Anyway, yes, the airplane would be controllable in all three dimensions (roll,pitch, yaw).
It would still need power to fly because there would still be drag from the air. But there would be much less induced drag (only when maneuvering). When flying straight, you'd only have profile drag. So it would require less power to fly.
To land, you could fly along a horizontal surface and then create some "downward" force using the wings at a small negative angle of attack so you would have a normal force to allow any kind of friction braking from the wheels. When you finally came to a stop, you'd be in free fall, so nothing would really hold you down. Maybe the propeller could be swivelled to push downward against the surface so you could get out with your magnetic boots and tie the airplane down to the tiedowns.
Very fun question.
- TechnobuffLv 77 years ago
For an aircraft to fly staight and level at a constant speed, GRAVITY = WEIGHT, and DRAG = THRUST.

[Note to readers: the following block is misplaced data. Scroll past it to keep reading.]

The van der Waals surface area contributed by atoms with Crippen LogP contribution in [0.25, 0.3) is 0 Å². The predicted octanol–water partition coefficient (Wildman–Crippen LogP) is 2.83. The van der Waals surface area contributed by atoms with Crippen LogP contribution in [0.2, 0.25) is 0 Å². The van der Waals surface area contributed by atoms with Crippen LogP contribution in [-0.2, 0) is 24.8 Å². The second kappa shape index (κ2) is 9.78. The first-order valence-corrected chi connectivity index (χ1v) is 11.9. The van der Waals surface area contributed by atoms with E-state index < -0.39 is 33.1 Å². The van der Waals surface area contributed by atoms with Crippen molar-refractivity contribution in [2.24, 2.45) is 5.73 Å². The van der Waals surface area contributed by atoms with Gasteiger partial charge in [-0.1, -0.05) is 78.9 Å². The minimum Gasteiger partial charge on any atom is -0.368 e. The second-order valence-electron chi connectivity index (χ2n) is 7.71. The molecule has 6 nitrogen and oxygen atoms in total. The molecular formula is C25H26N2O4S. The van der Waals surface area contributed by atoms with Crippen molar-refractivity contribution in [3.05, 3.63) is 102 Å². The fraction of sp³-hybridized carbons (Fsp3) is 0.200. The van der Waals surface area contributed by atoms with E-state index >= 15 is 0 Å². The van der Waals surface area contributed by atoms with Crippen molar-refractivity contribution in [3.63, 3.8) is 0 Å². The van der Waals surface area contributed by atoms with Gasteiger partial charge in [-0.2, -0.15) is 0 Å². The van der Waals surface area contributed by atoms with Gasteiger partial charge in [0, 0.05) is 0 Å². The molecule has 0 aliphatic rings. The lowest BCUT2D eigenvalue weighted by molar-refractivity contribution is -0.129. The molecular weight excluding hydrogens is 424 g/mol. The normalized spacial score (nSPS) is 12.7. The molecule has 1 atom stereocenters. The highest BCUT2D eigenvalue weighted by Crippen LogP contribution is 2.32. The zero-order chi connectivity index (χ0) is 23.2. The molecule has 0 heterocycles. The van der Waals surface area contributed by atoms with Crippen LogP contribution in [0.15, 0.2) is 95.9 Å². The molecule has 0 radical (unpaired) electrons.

If there is matter present, i.e. air and ground, then lift will still need to equal weight, as it will HAVE weight, even if just a little. Note, to have an atmosphere LIKe Earth, then gravity must be the SAME as on earth, or there would not be the pressure as on earth!
It would further require engine power similar to on earth, as drag exists, but maybe some saving due to lack of large wing size. Because the air would be thinner than on earth, the aircraft would need to travel faster, so drag will be similar to on earth in the end.
The 2 pairs of forces must be in equilibrium, in flight as described above.
Of course, as the air is so thin at your hypothetical airport in space, the cabin would need to be pressurised for occupants.
- Mr. SmartypantsLv 77 years ago
Interesting question! Well, when you learn about aviation you see the diagram about how the airplane stabillizes in flight by balancing thrust and drag, lift and gravity. Without gravity, airplanes would at least look very different. They'd need to generate negative as well as positive lift, and control them to climb or dive (you couldn't glide! You couldn't stall! How could you land?) Also balance is very important in an airplane, I mean balance of weight, left and right as well as fore and aft. That wouldn't be important in a weightless situation.